When it comes to protecting Personal Identifying Information (PII) and reducing risk of identity theft, the more accurate information you have, the better off you are.
Here, the Investigators of Kroll’s Cyber Security & Information Assurance practice share some common myths about identity theft and the reality of each.
Myth: I use cash so I won’t become a victim of identity theft.
Reality: There are two things to consider: First, just because you have not established a credit account, that doesn’t mean somebody else will not use your PII to obtain credit. Second, identity theft affects far more than credit. Identity theft can involve criminal acts, medical care, banking, employment and more. It is important to monitor and protect your identifying information as much as possible regardless of your favorite payment method.
Myth: My credit report is monitored. I don’t have to worry about identity theft.
Reality: Credit report monitoring can help you discover potential credit-related identity theft early. While it may then provide an opportunity to take steps to prevent other cases of credit-related
identity theft, you must approach credit report monitoring as a valuable tool of detection rather than prevention. As stated in the previous myth/reality, a thief can use your PII to accomplish much more than opening new credit accounts.
Myth: Sensitive data can be transmitted safely via e-mail.
Reality: Unless you are encrypting your email message and sending the encryption key separately, email is not a safe way to share PII. Note that legitimate organizations will not ask you to share sensitive information via email.
Myth: You must supply your Social Security number (SSN) if asked for it.
Reality: The Social Security Administration explains on their website, that there are specific laws requiring a person to provide his or her SSN for certain purposes. Entities that request your SSN for legitimate purposes include, but are not limited to, the following: government tax and welfare agencies, financial institutions and securities brokerages, state motor vehicle departments and employers upon your acceptance of their offer of employment. Other entities may ask for it, because it is a readily available identifier. Before sharing this piece of sensitive data, ask why it is needed and if there is a different identifier you can give instead of your SSN. Memorize your SSN and do not carry your Social Security card with you routinely.
Myth: Paper records (or other physical documentation) with PII are much safer than electronic records.
Reality: Stealing physical items is still a very common method of obtaining PII. Items stolen may include a laptop computer, purse/wallet, files from an office, or even trash from a home or business. Secure items holding PII to the best of your ability and shred any papers containing PII before discarding.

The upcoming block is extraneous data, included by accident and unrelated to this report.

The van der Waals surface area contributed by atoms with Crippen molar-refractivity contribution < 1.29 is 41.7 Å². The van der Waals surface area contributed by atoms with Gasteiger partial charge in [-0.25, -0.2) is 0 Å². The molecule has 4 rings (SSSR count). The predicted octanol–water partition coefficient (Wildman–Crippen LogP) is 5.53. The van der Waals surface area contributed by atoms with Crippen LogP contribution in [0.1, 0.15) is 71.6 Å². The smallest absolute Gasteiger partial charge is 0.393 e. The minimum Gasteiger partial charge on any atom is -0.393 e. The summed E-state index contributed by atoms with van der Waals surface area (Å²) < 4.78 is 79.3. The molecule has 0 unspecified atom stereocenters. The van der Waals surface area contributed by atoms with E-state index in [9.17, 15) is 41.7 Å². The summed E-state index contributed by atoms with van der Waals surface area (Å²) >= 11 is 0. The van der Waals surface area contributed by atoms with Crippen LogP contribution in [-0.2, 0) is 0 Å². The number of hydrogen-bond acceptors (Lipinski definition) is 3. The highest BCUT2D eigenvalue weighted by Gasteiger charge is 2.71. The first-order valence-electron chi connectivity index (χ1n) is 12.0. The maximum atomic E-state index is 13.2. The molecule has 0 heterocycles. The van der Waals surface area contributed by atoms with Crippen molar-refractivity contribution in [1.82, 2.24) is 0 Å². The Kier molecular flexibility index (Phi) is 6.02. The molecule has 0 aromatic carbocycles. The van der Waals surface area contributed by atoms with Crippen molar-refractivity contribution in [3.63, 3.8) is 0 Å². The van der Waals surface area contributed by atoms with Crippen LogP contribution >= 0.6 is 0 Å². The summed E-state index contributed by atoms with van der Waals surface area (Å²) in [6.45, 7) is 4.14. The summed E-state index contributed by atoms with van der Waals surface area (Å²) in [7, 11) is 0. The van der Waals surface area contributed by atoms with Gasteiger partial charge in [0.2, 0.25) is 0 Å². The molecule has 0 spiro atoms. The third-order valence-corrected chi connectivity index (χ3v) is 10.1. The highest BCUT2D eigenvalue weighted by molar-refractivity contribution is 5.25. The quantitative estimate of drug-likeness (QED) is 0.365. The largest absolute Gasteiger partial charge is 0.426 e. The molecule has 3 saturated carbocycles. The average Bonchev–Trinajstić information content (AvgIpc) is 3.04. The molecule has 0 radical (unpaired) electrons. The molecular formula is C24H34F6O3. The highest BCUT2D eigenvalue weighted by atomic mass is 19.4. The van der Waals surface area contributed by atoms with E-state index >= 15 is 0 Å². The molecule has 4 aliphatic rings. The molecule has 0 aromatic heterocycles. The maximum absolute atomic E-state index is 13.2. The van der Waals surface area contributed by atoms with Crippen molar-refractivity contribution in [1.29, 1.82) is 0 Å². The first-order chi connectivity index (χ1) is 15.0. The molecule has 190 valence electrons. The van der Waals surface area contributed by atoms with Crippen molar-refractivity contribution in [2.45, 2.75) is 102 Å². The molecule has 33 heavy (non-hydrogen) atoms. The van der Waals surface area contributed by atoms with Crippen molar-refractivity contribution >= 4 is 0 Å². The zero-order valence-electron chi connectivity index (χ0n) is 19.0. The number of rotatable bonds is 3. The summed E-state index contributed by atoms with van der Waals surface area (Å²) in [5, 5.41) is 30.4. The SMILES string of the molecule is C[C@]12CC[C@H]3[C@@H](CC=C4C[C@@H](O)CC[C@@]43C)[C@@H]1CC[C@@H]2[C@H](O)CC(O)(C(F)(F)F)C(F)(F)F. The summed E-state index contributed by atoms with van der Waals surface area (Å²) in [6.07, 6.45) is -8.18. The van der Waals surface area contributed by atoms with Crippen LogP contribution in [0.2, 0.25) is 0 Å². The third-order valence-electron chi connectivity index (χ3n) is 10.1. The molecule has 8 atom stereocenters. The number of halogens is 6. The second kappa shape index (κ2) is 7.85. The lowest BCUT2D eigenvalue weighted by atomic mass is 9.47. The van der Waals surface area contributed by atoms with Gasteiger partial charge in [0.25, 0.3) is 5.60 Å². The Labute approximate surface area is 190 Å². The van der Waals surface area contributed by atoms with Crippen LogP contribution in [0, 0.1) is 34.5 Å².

Myth: Contacting a credit bureau is the best way to get a free credit report.
Reality: The Annual Credit Report Request Service was established in response to the FACT Act which mandates that consumers be given the opportunity to receive a free copy of their credit report from each national credit reporting agency one time every 12 months. You may request the free reports by contacting the Annual Credit Report Request Service through their website—www.annualcreditreport.com or by phone at 877-322-8228.
Myth: It is safe to respond to an unsolicited phone call or internet form as long as you recognize the name of the company.
Reality: Because of tricks such as domain masking and caller id spoofing, it is not safe to give sensitive information by phone or internet form unless you initiated the activity and are certain of
the legitimacy of the entity with which you are dealing. If you receive a suspicious phone call or email, contact the entity that appears to have sent the communication using a phone number you obtain on your own and ask about the legitimacy of the communication you received.
A service of the Investigators of Kroll Advisory Solutions
These materials are derived from the research and discovery activities of Kroll’s Fraud Specialists and Licensed Investigators, and have been gathered from personal, historical, and aggregated experience performing specialized restoration services on behalf of Identity Theft victims. While believed to be accurate, these materials do not constitute legal advice, and are not guaranteed to be correct, complete or up-to-date. No part of this document may be reproduced, transmitted, transcribed, stored in a retrieval system, or translated into a language or computer language, in any form by any means, electronic, mechanical, optical, chemical, manual or otherwise, without the express written consent of Kroll. These materials are provided for informational purposes only.